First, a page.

How much profit is enough?

More than 31 million people visited Florida during the first quarter of 2020. By the second quarter, that number had plunged to less than 13 million as Covid-19 spread across the United States, state figures show.

Florida’s tourism industry showed signs of a strong recovery in 2022, with the number of visitors hitting 36 million during the first quarter.

So what impact does tourism have on Florida’s natural environment? I discussed that question with Dr. David Rivera Jr., director of the Hospitality and Tourism program and chair of the Business Administration Department at Flagler College.

Losing Florida: What kind of efforts do tourism businesses use to help the environment? Do they put in any effort?

Dr. David Rivera Jr.

Rivera: There are some that are very dedicated to having some sort of sustainability plan in place. For instance, some restaurants try to move away from products that are going to break down the environment, or can be harmful, like the transition of going away from cow and going towards plant-based meats.

However, there’s more businesses working under the illusion they’re a completely eco-friendly entity. There’s fewer that are truly dedicated to being eco-friendly, sustainable. At the end of the day, they’re trying to increase their profit margins.

People also tend to neglect that the more people who come, the more foot traffic we get. Which results in damaged roads, and more electricity and water usage. Even with those efforts, you’ll find it’s not beneficial for the environment. We need more foot traffic to be profitable. Hotels are the same, like with low flow showers. In doing those things, they want 100 percent occupancy.

Losing Florida: What is your experience with tourism-based businesses?

Rivera: My experience with tourism-based businesses goes back to my days before being in academia as a career. I started working within the food and beverage industry at several large chain restaurants, as well as working at various tourist attractions in the Myrtle Beach, South Carolina area. I also worked with two large hotel chains.

After working for about 10 years in the hospitality and tourism industry, I decided to transition to the educational side of things because I felt it offered the best of both worlds.

Now, I am able to help students transition from classroom to career within the Hospitality and Tourism industry practitioners through collaborations on our Hospitality and Tourism Advisory Board, providing consulting, and conducting research projects to show students how to identify, critically thing, and move forward to solve industry related problems.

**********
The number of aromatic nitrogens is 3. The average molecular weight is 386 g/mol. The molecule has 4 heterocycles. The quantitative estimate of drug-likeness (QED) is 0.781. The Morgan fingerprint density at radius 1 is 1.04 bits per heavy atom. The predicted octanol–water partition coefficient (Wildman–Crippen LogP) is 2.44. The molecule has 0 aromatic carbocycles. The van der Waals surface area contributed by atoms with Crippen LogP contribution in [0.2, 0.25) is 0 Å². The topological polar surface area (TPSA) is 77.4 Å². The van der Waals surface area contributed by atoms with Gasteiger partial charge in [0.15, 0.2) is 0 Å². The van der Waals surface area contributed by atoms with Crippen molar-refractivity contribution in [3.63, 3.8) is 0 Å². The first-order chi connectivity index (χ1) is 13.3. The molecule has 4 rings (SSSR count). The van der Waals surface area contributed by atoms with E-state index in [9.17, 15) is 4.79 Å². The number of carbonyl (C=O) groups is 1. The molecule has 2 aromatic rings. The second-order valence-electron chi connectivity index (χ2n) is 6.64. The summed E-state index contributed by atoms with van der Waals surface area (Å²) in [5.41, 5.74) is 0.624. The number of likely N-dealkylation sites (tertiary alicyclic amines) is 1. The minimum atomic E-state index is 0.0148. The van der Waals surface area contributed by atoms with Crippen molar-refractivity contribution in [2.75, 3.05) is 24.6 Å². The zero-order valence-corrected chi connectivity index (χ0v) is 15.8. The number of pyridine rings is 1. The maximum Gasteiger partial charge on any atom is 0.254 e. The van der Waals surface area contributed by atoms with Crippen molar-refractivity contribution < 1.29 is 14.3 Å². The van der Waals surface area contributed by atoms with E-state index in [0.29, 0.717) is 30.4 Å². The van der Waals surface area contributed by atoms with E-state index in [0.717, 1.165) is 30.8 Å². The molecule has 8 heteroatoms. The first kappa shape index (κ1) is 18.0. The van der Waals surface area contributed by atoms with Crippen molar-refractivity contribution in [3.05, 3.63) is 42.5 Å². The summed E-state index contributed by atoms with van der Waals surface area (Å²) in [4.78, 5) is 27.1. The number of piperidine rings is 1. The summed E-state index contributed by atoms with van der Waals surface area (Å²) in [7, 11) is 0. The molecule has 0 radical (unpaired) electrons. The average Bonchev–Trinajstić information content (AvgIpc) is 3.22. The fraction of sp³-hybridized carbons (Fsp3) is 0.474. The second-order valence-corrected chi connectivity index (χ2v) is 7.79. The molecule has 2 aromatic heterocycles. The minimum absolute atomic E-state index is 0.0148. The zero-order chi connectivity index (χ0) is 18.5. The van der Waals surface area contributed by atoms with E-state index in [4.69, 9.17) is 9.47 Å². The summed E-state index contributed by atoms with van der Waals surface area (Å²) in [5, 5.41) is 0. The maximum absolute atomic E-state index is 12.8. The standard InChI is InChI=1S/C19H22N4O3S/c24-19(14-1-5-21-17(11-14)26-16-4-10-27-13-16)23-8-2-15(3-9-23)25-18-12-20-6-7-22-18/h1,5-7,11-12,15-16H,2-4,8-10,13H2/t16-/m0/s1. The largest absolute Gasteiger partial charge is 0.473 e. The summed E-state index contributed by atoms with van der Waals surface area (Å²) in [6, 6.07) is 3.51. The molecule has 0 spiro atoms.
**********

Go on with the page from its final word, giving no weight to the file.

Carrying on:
Losing Florida: Do you think the efforts have an actual impact?

Rivera: The tourism agencies that I feel really good about are the St. Augustine ECO Tours. Everything they do is from the perspective of sustainability. They try to limit how often they go out, with low numbers, they do an educational piece, and they try not to interfere with the environment.

Other places here in St. Augustine that rely on promotion of natural resources of the area do some things, but not enough. St. Augustine always talks about its beautiful natural resources, but then they push something like Nights of Lights. One of the things they are trying to combat is the Old Town Trolleys, where they have the best eco-friendly trolly in place and it’s a mass transportation system. They take an active natural role for St. Augustine, and they’re conscious about that.

Losing Florida: What more can tourism businesses do?

Rivera: First thing they need to do is a self-evaluation on what they’re doing now. Looking at their strengths and weaknesses. Second, looking at where they aspire to be, maybe pick one goal, because doing that is better than nothing. And third, they try to operate on their own, formally cooperatives.

Four or five businesses that see it as being expensive can work together with their fellow operations to lower their costs, and then they’re increasing their purchasing power.

We have a lot of small businesses that aren’t being supported as much. We should implement incubator programs to keep these small businesses and to keep them alive.

Losing Florida: What do you think about the businesses that are constantly popping up?

Rivera: Time standpoint, you look at roads and stuff, St. Augustine is still kind of back in time. Roads are kind of small, and there’s not a lot of parking. That’s what makes this place charming. The more businesses you add and change the landscape, the more you’re changing a potential money driver for us.

People aspect, we’re putting ourselves in danger in event of hurricanes, or other natural disasters. The more you’re taking away these wetlands, the more you’re increasing these floods, because there’s nowhere this water can go. If we continue to build things and take over, we’re endangering people.

From the money aspect, the profitability will come. People just don’t know when enough is enough.

Interview by Mattison Hansen. Photo credit: St. Augustine ECO Tours.

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